Global health expert Alanna Shaikh: Coronavirus is our Future
Global health expert Alanna Shaikh talks about the current status of the Covid -19 coronavirus outbreak and what this can teach us about the epidemics yet to come.
Alanna Shaikh is a global health consultant and executive coach who specializes in individual, organizational and systemic resilience. She holds a bachelor’s degree from Georgetown University and a master’s degree in public health from Boston University. She has lived in seven countries and it the author of What’s Killing Us: A Practical Guide to Understanding Our Biggest Global Health Problems. Recent article publications include an article on global health security in Britain’s Daily Telegraph newspaper and an essay in the Annual Review of Comparative and International Education. She blogs on coaching and personal resilience at www.thisworldneedsbrave.com.
This talk was given at a TEDx event
"I want to lead here by talking a little bit about my credentials to bring this up with you, because, quite honestly, you really, really should not listen to any old person with an opinion about COVID-19." (Laughter)
"So, I've been working in global health for about 20 years, and my specific technical specialty is in health systems and what happens when health systems experience severe shocks. I've also worked in global-health journalism. I've written about global health and biosecurity for newspapers and web outlets, and I published a book a few years back about the major global health threats facing us as a planet.
I'm not physician. I'm not a nurse. My specialty isn't patient care or taking care of individual people. My specialty is looking at populations and health systems - what happens when diseases move on the large level. If we're ranking sources of global-health expertise on a scale of 1 to 10 - 1 is some random person ranting on Facebook, and 10 is the World Health Organization - I'd say you can probably put me at like 7 or 8.
So, keep that in mind as I talk to you. I'll start with the basics here because I think that's gotten lost in some of the media noise around COVID-19.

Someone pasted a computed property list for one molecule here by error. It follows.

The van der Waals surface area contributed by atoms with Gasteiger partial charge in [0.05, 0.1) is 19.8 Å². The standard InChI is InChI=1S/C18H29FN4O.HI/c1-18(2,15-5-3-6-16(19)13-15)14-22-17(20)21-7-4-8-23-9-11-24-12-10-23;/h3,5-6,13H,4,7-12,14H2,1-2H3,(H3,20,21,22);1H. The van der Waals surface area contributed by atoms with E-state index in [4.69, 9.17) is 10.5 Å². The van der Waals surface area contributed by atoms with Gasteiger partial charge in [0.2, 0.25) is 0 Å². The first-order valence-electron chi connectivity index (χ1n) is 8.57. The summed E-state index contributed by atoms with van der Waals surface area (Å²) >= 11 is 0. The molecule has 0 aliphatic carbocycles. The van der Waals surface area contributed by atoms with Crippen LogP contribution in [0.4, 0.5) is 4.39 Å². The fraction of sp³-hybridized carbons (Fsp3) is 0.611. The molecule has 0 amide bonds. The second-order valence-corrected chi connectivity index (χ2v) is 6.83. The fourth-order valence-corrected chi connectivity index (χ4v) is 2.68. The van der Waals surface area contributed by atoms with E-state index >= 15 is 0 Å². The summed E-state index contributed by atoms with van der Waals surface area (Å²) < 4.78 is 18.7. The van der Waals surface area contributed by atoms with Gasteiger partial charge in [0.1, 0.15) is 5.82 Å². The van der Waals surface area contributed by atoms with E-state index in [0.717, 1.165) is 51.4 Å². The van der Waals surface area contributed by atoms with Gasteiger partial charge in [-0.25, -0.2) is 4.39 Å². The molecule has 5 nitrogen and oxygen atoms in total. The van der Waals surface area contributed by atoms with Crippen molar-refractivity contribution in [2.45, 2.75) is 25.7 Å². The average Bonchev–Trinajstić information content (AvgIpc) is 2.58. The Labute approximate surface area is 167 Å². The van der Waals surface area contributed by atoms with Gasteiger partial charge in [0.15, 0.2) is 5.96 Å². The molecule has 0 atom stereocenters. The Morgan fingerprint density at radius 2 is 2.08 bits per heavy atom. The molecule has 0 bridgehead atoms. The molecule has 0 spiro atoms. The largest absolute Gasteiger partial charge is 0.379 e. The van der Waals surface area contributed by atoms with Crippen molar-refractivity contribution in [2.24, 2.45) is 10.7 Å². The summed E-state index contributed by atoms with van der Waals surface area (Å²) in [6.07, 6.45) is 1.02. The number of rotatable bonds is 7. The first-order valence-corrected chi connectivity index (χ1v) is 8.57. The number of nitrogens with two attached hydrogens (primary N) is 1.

So, COVID-19 is a coronavirus, and coronaviruses are a specific subset of virus, and they have some unique characteristics as viruses. They use RNA instead of DNA as their genetic material, and they're covered in spikes on the surface of the virus, and they use those spikes to invade cells. Those spikes are the corona in coronavirus. COVID-19 is known as a novel coronavirus because, until December, we'd only heard of six coronaviruses. COVID-19 is the seventh. It's new to us, it just had its gene sequencing, it just got its name - that's why it's novel.
If you remember SARS - severe acute respiratory syndrome - or MERS - Middle East respiratory syndrome, those were coronaviruses, and they're both called respiratory syndromes because that's what coronaviruses do. They go for your lungs. Don't make you puke, they don't make you bleed from the eyeballs, they don't make you hemorrhage, they head for your lungs.
COVID-19 is no different. It causes a range of respiratory symptoms that go from stuff like a dry cough and a fever all the way out to fatal viral pneumonia. And that range of symptoms is one of the reasons it's actually been so hard to track this outbreak. Plenty of people get COVID-19, but so gently, their symptoms are so mild that they don't even go to a health care provider. They don't register in the system.
Children, in particular, have it very easy with COVID-19, which is something we should all be grateful for. Coronaviruses are zoonotic, which means that they transmit from animals to people. Some coronaviruses, like COVID-19, also transmit person to person. The person-to-person ones travel faster and travel farther, just like COVID-19. Zoonotic illnesses are really hard to get rid of because they have an animal reservoir.
One example is avian influenza, where we can abolish it in farmed animals, in turkeys, in ducks, but it keeps coming back every year because it's brought to us by wild birds. You don't hear a lot about it because avian influenza doesn't transmit person to person, but we have outbreaks in poultry farms every year all over the world. COVID-19 most likely skipped from animals into people at a wild animal market in Wuhan, China.
Now for the less basic parts. This is not the last major outbreak we're ever going to see. There's going to be more outbreaks, and there's going to be more epidemics. That's not a maybe; that's a given. And it's a result of the way that we, as human beings, are interacting with our planet. Human choices are driving us into a position where we're going to see more outbreaks. Part of that is about climate change and the way a warming climate makes the world more hospitable to viruses and bacteria.